Cover Conflict

With its unreliable narrator and themes of child abuse and despair, readings of Vladimir Nabokov’s Lolita have altered dramatically over its sixty year history. Its cover design has been no less controversial, as Emma Tucker finds out.

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Lolita is a notorious book. Even today, as it celebrates its sixtieth anniversary, readers can hardly fail to be shocked by its subject matter. It's also a book that designers have wrestled with, on a visual level, for decades. John Bertram, author of Lolita: The Story of a Cover Girl, describes it as “an erudite, nuanced work by a master prose stylist, who agonised over every word. It features an unreliable narrator and a storyline in which child sexual abuse figures prominently. It is a tragedy, a comedy, and, improbably, a love story.” Couple this with the dissemination of the term ‘Lolita', which has come to signify a certain kind of sexuality, rather than the child abuse the book depicts, and the result is a novel that continues to challenge even the most accomplished graphic designers around the world.

“I want pure colours, melting clouds, accurately drawn details, a sunburst above a receding road with the light reflected in furrows and ruts, after rain. And no girls,” were Nabokov's own equally demanding and puzzling instructions on to how to illustrate the book. In a note to an editor, the author himself seemed uncertain as to who could craft an appropriate visual representation, questioning, “Who would be capable of creating a romantic, delicately drawn, non-Freudian and non-juvenile, picture for LOLITA?”

Nabokov was right to wonder. His no girls rule, in particular, has been repeatedly flouted by both publishers and designers over the years. Stanley Kubrick's 1962 film adaptation has also played a major part in the book's perception. “In particular one arresting promotional image of actress Sue Lyon (with lollipop and heart-shaped sunglasses) taken by photograph Bert Stern really influenced how Lolita came to be viewed,” comments Bertram who, finding himself disappointed with the novel's history of tasteless covers, launched a project in 2013 that asked designers to rethink the book's visual identity.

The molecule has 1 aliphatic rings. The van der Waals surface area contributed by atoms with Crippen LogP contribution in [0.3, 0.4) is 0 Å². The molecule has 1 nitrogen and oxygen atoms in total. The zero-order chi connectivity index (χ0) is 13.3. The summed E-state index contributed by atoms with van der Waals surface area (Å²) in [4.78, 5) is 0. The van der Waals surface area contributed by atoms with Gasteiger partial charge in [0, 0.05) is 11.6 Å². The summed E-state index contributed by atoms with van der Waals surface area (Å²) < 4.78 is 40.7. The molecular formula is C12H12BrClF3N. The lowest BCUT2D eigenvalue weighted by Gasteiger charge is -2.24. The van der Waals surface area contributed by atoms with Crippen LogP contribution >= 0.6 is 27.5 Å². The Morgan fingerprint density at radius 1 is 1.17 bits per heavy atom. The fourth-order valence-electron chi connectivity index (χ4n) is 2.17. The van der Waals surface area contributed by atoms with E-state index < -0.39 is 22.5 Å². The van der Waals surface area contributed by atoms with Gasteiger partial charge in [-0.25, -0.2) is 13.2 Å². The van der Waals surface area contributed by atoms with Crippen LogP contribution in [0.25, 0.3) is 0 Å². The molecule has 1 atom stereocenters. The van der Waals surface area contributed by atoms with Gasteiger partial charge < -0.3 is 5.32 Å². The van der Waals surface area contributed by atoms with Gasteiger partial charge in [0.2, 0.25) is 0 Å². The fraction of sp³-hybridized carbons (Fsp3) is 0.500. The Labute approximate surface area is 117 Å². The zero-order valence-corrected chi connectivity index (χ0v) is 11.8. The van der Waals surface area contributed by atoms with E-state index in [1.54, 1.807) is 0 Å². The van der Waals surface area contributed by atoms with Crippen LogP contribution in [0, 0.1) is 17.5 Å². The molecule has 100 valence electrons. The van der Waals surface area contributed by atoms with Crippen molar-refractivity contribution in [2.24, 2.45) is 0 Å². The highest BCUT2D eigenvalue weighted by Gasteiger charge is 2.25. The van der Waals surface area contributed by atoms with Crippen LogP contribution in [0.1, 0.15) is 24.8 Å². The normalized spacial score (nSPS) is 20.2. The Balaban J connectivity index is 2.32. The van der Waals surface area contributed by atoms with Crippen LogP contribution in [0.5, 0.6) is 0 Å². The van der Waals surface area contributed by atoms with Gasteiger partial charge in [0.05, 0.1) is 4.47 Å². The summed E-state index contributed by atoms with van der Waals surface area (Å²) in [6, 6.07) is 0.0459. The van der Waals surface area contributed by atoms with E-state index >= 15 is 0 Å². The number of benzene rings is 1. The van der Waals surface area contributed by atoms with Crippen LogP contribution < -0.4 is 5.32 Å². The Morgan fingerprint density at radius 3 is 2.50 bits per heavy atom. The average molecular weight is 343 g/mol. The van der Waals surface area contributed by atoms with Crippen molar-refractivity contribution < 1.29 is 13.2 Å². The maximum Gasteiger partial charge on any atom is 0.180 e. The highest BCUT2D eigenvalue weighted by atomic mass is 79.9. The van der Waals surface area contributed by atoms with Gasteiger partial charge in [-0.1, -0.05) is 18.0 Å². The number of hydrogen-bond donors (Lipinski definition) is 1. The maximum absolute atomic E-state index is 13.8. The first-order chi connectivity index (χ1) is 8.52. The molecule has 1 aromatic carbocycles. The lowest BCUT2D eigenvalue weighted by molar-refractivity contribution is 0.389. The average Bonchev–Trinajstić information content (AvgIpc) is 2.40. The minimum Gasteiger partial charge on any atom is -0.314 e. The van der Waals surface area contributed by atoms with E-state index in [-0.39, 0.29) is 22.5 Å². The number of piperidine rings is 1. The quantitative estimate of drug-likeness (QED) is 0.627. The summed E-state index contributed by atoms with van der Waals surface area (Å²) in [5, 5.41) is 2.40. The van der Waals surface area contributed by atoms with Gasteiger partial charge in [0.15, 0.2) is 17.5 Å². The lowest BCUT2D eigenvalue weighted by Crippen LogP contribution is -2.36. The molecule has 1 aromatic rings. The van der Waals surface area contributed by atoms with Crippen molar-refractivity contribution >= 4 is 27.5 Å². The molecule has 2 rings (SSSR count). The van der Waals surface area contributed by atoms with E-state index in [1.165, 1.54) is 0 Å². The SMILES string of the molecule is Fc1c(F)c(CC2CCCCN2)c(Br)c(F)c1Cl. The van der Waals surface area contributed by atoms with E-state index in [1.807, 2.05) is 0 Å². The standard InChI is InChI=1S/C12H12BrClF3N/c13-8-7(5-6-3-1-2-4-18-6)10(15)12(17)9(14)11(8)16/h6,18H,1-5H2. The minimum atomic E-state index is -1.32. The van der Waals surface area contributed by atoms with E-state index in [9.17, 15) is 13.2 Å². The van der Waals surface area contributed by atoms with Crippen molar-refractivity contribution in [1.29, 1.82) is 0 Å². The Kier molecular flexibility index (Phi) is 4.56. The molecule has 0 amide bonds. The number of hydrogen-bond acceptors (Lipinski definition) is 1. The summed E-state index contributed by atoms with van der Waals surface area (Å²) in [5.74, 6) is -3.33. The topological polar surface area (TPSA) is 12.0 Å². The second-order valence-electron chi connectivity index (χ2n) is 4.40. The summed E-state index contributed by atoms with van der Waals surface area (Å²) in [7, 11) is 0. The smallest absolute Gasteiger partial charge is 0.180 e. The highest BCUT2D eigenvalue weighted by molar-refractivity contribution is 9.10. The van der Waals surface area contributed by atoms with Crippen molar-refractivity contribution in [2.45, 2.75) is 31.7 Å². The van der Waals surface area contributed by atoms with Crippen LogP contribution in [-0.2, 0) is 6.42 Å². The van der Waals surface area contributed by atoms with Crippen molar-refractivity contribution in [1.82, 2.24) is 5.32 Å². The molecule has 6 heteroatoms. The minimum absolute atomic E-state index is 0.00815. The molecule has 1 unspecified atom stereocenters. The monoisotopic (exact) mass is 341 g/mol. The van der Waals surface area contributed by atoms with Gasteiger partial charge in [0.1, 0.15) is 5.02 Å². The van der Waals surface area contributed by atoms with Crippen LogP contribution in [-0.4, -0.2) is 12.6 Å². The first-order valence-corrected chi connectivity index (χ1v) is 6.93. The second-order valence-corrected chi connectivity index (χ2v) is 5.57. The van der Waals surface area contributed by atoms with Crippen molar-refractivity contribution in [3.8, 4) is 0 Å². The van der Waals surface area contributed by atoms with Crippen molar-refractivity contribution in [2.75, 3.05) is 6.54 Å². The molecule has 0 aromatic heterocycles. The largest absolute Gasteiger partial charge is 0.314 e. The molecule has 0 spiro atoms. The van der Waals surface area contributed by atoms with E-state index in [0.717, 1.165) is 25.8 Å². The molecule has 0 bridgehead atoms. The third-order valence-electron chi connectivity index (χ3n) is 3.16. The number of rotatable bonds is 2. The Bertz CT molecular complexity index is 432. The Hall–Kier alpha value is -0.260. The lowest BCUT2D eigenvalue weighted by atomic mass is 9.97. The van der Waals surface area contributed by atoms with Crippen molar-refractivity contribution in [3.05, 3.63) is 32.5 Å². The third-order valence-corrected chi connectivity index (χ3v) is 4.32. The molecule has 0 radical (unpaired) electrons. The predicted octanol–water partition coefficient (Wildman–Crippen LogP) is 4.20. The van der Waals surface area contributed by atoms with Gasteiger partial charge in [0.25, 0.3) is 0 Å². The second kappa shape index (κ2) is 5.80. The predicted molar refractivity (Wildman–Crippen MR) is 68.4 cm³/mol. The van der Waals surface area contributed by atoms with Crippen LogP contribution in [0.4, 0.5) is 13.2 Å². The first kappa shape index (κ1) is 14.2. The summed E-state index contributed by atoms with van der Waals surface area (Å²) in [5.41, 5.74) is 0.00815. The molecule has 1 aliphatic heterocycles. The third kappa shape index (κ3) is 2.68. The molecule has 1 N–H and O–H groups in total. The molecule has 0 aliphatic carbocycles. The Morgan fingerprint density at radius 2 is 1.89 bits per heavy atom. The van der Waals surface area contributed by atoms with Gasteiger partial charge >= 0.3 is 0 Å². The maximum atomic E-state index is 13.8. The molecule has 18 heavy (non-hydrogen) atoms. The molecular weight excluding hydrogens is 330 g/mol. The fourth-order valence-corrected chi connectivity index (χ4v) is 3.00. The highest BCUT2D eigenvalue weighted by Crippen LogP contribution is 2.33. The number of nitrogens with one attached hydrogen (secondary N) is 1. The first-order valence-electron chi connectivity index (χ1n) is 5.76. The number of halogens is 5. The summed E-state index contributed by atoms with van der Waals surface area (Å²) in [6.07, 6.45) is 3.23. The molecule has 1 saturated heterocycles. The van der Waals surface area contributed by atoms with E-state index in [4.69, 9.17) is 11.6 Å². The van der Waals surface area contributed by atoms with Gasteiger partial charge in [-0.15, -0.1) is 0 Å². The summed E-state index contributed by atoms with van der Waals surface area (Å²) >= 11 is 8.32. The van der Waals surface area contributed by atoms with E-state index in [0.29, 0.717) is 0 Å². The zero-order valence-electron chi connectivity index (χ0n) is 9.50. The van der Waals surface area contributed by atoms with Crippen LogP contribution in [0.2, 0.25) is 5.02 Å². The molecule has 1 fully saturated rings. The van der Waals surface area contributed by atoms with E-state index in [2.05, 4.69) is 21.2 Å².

“The provocative nature of so many published covers is such an egregious misreading of the novel that, of all books, this one practically demands that the record be set straight,” comments Bertram, on his motivation behind the project. .Initially setting the project as an open competition, he admits to being disappointed by many of the covers that fell back on typical motifs – lollipops, roses, hearts, butterflies, lingerie and lipstick, to name a few. It was his decision to actively commission professional book designers that resulted in a collection of accomplished and varied new covers, ranging from the darkly suggestive to the purely typographic, challenging publishers' propensity to fall back on the stereotypical girl image. “It's interesting because I think many of the covers that I commissioned for Lolita: The Story of a Cover Girl are far superior to the actual published covers,” says Bertram. “This is probably due to the complete freedom that the designers had and of course the fact that they didn't actually have to sell books.

”It's precisely this tension between publishers' need for commercial success, and Lolita's unsettling subject matter, that's resulted in six decades of sometimes brilliant but often misguided covers.

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Olympia Press edition

Olympia Press
 
The absence of imagery on this, the original Olympia Press edition of the novel, ironically says far more about the book's contents than many of the more lurid covers that came later. Its simple green jacket was standard for the publisher's 'porn' catalogue, and, as US literature professor Lara Delage-Toriel commented in a recent LA Review of Books interview, Olympia Press “was one of the rare publishers to offer an acceptable cover by Nabokovian standards.”

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1997 Vintage edition, by Megan Wilson

1997 Vintage edition, by Megan Wilson